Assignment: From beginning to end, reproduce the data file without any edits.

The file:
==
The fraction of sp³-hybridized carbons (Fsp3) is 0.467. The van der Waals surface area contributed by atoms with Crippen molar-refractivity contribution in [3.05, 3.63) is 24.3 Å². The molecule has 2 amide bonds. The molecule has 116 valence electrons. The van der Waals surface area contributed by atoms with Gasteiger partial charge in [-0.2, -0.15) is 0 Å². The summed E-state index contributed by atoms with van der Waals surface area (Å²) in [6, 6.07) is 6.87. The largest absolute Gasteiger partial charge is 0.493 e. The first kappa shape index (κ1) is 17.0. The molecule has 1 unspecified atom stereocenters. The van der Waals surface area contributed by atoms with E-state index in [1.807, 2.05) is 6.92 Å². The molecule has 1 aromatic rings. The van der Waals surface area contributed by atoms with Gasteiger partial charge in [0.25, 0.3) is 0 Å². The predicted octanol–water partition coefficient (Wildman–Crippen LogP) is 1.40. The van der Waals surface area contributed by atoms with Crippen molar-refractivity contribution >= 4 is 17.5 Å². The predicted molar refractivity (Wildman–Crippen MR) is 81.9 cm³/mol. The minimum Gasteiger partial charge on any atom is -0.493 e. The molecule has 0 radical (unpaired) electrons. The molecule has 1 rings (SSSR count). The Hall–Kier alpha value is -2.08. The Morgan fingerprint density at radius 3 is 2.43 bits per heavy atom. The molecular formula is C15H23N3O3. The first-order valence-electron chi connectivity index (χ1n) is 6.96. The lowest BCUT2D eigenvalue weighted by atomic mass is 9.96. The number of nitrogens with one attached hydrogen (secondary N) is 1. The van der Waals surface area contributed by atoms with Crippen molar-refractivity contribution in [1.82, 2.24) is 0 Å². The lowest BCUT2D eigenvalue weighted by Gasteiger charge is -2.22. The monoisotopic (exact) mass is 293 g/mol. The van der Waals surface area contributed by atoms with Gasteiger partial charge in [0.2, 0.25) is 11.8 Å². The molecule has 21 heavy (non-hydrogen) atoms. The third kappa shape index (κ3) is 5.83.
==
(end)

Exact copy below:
The fraction of sp³-hybridized carbons (Fsp3) is 0.467. The van der Waals surface area contributed by atoms with Crippen molar-refractivity contribution in [3.05, 3.63) is 24.3 Å². The molecule has 2 amide bonds. The molecule has 116 valence electrons. The van der Waals surface area contributed by atoms with Gasteiger partial charge in [-0.2, -0.15) is 0 Å². The summed E-state index contributed by atoms with van der Waals surface area (Å²) in [6, 6.07) is 6.87. The largest absolute Gasteiger partial charge is 0.493 e. The first kappa shape index (κ1) is 17.0. The molecule has 1 unspecified atom stereocenters. The van der Waals surface area contributed by atoms with E-state index in [1.807, 2.05) is 6.92 Å². The molecule has 1 aromatic rings. The van der Waals surface area contributed by atoms with Gasteiger partial charge in [0.25, 0.3) is 0 Å². The predicted octanol–water partition coefficient (Wildman–Crippen LogP) is 1.40. The van der Waals surface area contributed by atoms with Crippen molar-refractivity contribution >= 4 is 17.5 Å². The predicted molar refractivity (Wildman–Crippen MR) is 81.9 cm³/mol. The minimum Gasteiger partial charge on any atom is -0.493 e. The molecule has 0 radical (unpaired) electrons. The molecule has 1 rings (SSSR count). The Hall–Kier alpha value is -2.08. The Morgan fingerprint density at radius 3 is 2.43 bits per heavy atom. The molecular formula is C15H23N3O3. The first-order valence-electron chi connectivity index (χ1n) is 6.96. The lowest BCUT2D eigenvalue weighted by atomic mass is 9.96. The number of nitrogens with one attached hydrogen (secondary N) is 1. The van der Waals surface area contributed by atoms with Crippen molar-refractivity contribution in [1.82, 2.24) is 0 Å². The lowest BCUT2D eigenvalue weighted by Gasteiger charge is -2.22. The monoisotopic (exact) mass is 293 g/mol. The van der Waals surface area contributed by atoms with Gasteiger partial charge in [0.2, 0.25) is 11.8 Å². The molecule has 21 heavy (non-hydrogen) atoms. The third kappa shape index (κ3) is 5.83.